One way to create web pages from scratch without using HTML is to use an editor that hides the HTML from you, letting you edit a web page as easily as you would use a word processor. These programs are called WYSIWYG (What You See is What You Get) editors.

Microsoft's FrontPage is one of the most popular WYSIWYG editors, mainly because it comes as part of Microsoft Office, which lots of people buy just to get Word and Excel. FrontPage is, therefore, seen as a cheap and easy solution, and the fact that it works very similarly to the other Microsoft Office programs is a plus as well.

Using FrontPage.

FrontPage is very easy to get started with: you can either create a single page, or a whole ‘web' (FrontPage's word for a set of inter-connected pages). You can use the buttons on the toolbar to do simple things like set your text's font, make text bold and italic, make links and insert graphics.

Going up to the menus will give you access to a few more complicated functions, such as table creation. Part of the reason FrontPage is so popular is that it has all sorts of little scripts ready to insert into your page, including hit counters and animations.

FrontPage Extensions.

FrontPage is quite unique in that many web hosts have special ‘FrontPage Extensions' installed, that allow to upload your site easily from FrontPage to your host. In most cases, though, you'll be better off just saving the files using FTP. You will also need to have the Extensions installed on your server if you want the forms FrontPage produces to work, or if you want to be able to add its search function to your site.

Really, the Extensions are nothing more than a good reason not to use FrontPage to design any dynamic elements of your site it will cause you no end of trouble. FrontPage is only really any good when it comes to designing static pages.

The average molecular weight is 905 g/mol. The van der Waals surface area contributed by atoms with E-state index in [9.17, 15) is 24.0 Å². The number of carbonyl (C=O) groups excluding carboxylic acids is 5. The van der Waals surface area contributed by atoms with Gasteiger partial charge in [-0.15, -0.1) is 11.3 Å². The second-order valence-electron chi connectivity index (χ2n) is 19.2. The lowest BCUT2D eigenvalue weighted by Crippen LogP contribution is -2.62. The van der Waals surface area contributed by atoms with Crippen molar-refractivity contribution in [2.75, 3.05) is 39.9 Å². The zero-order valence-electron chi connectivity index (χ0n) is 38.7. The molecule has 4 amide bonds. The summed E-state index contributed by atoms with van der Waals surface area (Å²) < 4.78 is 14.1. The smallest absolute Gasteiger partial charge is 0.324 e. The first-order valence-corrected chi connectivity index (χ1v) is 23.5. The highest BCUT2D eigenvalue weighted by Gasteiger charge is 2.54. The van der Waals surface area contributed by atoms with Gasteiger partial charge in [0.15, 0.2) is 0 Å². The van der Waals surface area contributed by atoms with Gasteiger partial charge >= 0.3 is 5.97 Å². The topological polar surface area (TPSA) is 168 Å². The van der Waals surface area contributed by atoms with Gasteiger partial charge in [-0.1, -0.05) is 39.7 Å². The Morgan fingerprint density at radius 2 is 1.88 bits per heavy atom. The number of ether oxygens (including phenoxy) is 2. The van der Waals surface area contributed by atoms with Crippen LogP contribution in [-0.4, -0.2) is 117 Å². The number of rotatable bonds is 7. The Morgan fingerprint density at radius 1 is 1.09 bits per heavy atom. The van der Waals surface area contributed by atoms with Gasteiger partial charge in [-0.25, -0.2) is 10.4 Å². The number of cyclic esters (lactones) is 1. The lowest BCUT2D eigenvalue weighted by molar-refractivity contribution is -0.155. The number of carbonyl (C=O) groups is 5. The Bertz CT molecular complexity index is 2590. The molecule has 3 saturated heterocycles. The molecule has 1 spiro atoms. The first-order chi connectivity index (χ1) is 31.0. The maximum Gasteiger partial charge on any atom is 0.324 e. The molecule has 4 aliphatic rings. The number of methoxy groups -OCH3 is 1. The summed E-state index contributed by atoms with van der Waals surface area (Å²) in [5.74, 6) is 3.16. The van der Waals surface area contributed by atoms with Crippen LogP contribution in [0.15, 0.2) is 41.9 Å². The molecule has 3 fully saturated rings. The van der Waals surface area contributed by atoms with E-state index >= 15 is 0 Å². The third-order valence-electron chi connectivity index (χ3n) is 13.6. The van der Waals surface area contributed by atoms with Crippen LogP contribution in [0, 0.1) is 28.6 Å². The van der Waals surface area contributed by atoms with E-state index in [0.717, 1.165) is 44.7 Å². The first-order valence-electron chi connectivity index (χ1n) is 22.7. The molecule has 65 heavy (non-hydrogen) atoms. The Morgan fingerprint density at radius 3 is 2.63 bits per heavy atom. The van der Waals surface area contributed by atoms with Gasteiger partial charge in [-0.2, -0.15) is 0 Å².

FrontPage Templates.

One of FrontPage's strong points, however, is that it has an easy-to-use templating system. This means that you can download templates and easily use them to create new pages in FrontPage. It will create a navigation system for you as you go, using information from the template. This can be a quick and easy way to get started on your website, although you'll often need to be careful to avoid doing anything that causes the carefully worked-out layout of the template to break.

Problems with FrontPage.

FrontPage's biggest problem is that it produces wildly non-standard ‘Microsoft HTML'. This HTML is bad enough to be completely un-editable by anyone who isn't also using FrontPage, and has a tendency to display wrongly in any browser apart from Internet Explorer. Even the default template you see before you've typed a word in FrontPage isn't valid HTML!

Worse, because e of the amount of repetition FrontPage introduces into your pages, they can often be much larger than they need to be and so take much longer for your visitors to download than they should. It's bad enough that many sites offer programs designed specifically to do nothing but clean up FrontPage's terrible code.

Part of the reason there's quite a stigma attached to FrontPage amongst web users is that it tends to produce pages that are extremely amateurish. Some FrontPage sites can even crash web browsers, because their authors decided to use FrontPage's various animated navigation elements FrontPage is all too happy to quickly add in so much Javascript and Java that a website becomes unmanageable. Page transitions are particularly bad.

Overall, trying to create and manage a website with FrontPage can be a big headache it's all too easy to hit one of FrontPage's bugs and mess something up, or load it with too many proprietary features to the point where it's pretty much unusable to anyone. Worse, if you open a half-finished web page in FrontPage, its code will be messed up beyond repair.

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